Hydrokinetic System Project Successful in Igiugig
The cost of electricity in Igiugig in nearly 80 cents per kilowatt hour, but the national average is 10 cents. Igiugig relies on diesel generation. One company set out to show how inexpensive and effective a hydrokinetic power system could be.
The Ocean Renewable Power Company’s RivGen power System is a 25 kilowatt system designed to reduce the cost of electricity to remote communities located near rivers. Hydrokinetic systems, like RivGen, refers to energy technologies that capture the energy in moving water and convert it to electricity.
This summer, ORPC set up in Igiugig. Director of project development for ORPC Alaska Monty Worthington says RivGen is a lot like a wind turbine underwater.
“The RivGen power system is particularly designed to work in rivers, harness that flowing energy and specifically work with remote diesel micro grids to generate power that integrates with those diesel micro grids and offsets the use of diesel fuel for energy production.”
Worthington says RivGen is smart from both an environmental and economic stand point. RivGen produces no emissions and uses renewable energy. Being able to produce power without using diesel means the community doesn’t have to ship and then store diesel, which can be environmentally unsafe. It can also be expensive.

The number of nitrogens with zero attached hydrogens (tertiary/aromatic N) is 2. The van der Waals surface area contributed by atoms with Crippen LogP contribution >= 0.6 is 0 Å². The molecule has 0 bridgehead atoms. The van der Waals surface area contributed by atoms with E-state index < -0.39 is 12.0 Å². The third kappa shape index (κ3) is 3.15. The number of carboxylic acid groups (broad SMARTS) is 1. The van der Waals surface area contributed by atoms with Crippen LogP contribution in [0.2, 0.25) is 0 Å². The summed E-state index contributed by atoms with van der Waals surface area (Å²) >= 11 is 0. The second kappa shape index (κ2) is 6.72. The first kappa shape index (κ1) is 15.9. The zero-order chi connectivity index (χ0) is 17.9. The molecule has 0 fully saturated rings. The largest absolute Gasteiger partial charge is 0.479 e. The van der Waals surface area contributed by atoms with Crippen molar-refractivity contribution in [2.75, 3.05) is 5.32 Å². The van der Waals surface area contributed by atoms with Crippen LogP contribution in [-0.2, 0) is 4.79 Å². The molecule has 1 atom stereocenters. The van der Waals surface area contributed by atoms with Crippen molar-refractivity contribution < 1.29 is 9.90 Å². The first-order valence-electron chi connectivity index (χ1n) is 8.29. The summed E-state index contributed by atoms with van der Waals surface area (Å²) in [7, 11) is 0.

“On the economic side, it gets you away from the volatility associated with fossil fuels. You never really know what the price is going to be from year to year, and this can lead to large over estimates or underestimates or what your power's going t’ cost. With the RivGen you’re looking at a stably priced energy resource that is cost is capital cost of installing the system and operation and mainatence costs which you would be well understood.”
Worthington says ORPC chose Igiugig because of the river it’s near. The Kvichak River is swift, so it can produce bountiful amounts of energy. The waters in the Kvichak are usually clear, which Worthington says is important because the company needs to be able to see the turbine. ORPC used the turbine to conduct studies on how the fish in the river were impacted by and reacted to the turbine.
Worthington says ORPC was inspired by how interested the people of Igiugig seemed.
“We also were attracted to the site because the village of Igiugig had been very proactive in pursuing renewable energy in general and particularly had expressed in hydrokinetic energy. They were working with a grant from the Alaska Energy Authority to develop a hydrokinetic test site there. So they were very interested in that technology and invited us to test our technology there. They’ve been an awesome partner in this project and really helped us to move the technology down the road with the help on the site and the local contractors that made it a possibility.”
The RivGen in the Kvichak was funded by the Emerging Energy Technology Grant that the state of Alaska funds. ORPC is taking the technology back to the lower 48 where it will try to market the RivGen commercially to communities similar to Igiugig.